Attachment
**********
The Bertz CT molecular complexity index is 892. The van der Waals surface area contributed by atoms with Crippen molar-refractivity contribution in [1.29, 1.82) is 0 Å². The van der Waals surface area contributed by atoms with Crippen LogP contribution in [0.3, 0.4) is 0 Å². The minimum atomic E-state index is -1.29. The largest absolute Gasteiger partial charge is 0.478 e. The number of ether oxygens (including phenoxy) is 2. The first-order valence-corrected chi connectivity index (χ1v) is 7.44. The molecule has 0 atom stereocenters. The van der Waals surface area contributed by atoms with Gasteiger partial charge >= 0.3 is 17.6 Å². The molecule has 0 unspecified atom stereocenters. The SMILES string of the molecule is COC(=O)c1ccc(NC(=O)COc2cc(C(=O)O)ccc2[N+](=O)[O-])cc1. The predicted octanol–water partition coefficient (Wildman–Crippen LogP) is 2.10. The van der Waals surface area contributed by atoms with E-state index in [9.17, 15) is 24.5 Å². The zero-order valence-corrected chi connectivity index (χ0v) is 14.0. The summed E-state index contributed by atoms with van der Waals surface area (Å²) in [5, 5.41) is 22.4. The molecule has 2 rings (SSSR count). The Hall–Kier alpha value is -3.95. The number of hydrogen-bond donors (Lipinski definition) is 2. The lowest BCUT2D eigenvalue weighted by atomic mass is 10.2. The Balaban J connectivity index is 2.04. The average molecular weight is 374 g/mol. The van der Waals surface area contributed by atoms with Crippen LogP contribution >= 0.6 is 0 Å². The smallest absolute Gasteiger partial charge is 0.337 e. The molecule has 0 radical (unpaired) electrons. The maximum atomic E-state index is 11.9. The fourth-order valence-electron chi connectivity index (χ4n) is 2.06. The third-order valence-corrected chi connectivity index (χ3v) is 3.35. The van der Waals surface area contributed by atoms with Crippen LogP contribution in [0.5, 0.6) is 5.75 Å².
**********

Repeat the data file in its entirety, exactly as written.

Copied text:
The Bertz CT molecular complexity index is 892. The van der Waals surface area contributed by atoms with Crippen molar-refractivity contribution in [1.29, 1.82) is 0 Å². The van der Waals surface area contributed by atoms with Crippen LogP contribution in [0.3, 0.4) is 0 Å². The minimum atomic E-state index is -1.29. The largest absolute Gasteiger partial charge is 0.478 e. The number of ether oxygens (including phenoxy) is 2. The first-order valence-corrected chi connectivity index (χ1v) is 7.44. The molecule has 0 atom stereocenters. The van der Waals surface area contributed by atoms with Gasteiger partial charge >= 0.3 is 17.6 Å². The molecule has 0 unspecified atom stereocenters. The SMILES string of the molecule is COC(=O)c1ccc(NC(=O)COc2cc(C(=O)O)ccc2[N+](=O)[O-])cc1. The predicted octanol–water partition coefficient (Wildman–Crippen LogP) is 2.10. The van der Waals surface area contributed by atoms with E-state index in [9.17, 15) is 24.5 Å². The zero-order valence-corrected chi connectivity index (χ0v) is 14.0. The summed E-state index contributed by atoms with van der Waals surface area (Å²) in [5, 5.41) is 22.4. The molecule has 2 rings (SSSR count). The Hall–Kier alpha value is -3.95. The number of hydrogen-bond donors (Lipinski definition) is 2. The lowest BCUT2D eigenvalue weighted by atomic mass is 10.2. The Balaban J connectivity index is 2.04. The average molecular weight is 374 g/mol. The van der Waals surface area contributed by atoms with Crippen LogP contribution >= 0.6 is 0 Å². The smallest absolute Gasteiger partial charge is 0.337 e. The molecule has 0 radical (unpaired) electrons. The maximum atomic E-state index is 11.9. The fourth-order valence-electron chi connectivity index (χ4n) is 2.06. The third-order valence-corrected chi connectivity index (χ3v) is 3.35. The van der Waals surface area contributed by atoms with Crippen LogP contribution in [0.5, 0.6) is 5.75 Å².